Fluoxetine does not enhance visual perceptual learning and triazolam specifically impairs learning transfer
Lagas AK., Black JM., Byblow WD., Fleming MK., Goodman LK., Kydd RR., Russell BR., Stinear CM., Thompson B.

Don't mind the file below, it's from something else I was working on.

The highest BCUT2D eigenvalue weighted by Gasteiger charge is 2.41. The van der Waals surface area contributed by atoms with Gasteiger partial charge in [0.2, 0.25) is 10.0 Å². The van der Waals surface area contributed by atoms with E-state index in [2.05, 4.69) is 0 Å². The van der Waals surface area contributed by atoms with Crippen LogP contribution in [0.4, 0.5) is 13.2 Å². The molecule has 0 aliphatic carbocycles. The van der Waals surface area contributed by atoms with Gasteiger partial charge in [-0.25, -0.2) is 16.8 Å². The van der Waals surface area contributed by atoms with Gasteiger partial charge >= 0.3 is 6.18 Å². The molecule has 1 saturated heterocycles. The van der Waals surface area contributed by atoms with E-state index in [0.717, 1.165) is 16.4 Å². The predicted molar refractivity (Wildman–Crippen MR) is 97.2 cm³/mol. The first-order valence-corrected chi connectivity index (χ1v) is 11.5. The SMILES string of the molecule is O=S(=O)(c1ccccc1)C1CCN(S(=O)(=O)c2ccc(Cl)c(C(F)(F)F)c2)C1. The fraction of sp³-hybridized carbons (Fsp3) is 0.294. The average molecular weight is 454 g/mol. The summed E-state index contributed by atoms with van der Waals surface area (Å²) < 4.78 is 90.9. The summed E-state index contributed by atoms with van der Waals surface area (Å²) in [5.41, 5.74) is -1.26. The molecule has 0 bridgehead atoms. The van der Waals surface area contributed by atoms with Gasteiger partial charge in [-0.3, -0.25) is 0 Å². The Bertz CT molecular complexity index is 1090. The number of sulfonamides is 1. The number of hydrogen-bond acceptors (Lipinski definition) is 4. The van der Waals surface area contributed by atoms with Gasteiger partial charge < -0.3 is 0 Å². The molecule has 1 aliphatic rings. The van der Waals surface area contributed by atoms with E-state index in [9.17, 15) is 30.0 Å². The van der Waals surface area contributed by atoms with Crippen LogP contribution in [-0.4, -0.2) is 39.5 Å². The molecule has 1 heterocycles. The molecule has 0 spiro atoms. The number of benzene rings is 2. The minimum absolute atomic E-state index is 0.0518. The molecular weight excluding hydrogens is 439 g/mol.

© 2016 Lagas, Black, Byblow, Fleming, Goodman, Kydd, Russell, Stinear and Thompson. The selective serotonin reuptake inhibitor fluoxetine significantly enhances adult visual cortex plasticity within the rat. This effect is related to decreased gamma-aminobutyric acid (GABA) mediated inhibition and identifies fluoxetine as a potential agent for enhancing plasticity in the adult human brain. We tested the hypothesis that fluoxetine would enhance visual perceptual learning of a motion direction discrimination (MDD) task in humans. We also investigated (1) the effect of fluoxetine on visual and motor cortex excitability and (2) the impact of increased GABA mediated inhibition following a single dose of triazolam on post-training MDD task performance. Within a double blind, placebo controlled design, 20 healthy adult participants completed a 19-day course of fluoxetine (n = 10, 20 mg per day) or placebo (n = 10). Participants were trained on the MDD task over the final 5 days of fluoxetine administration. Accuracy for the trained MDD stimulus and an untrained MDD stimulus configuration was assessed before and after training, after triazolam and 1 week after triazolam. Motor and visual cortex excitability were measured using transcranial magnetic stimulation. Fluoxetine did not enhance the magnitude or rate of perceptual learning and full transfer of learning to the untrained stimulus was observed for both groups. After training was complete, trazolam had no effect on trained task performance but significantly impaired untrained task performance. No consistent effects of fluoxetine on cortical excitability were observed. The results do not support the hypothesis that fluoxetine can enhance learning in humans. However, the specific effect of triazolam on MDD task performance for the untrained stimulus suggests that learning and learning transfer rely on dissociable neural mechanisms.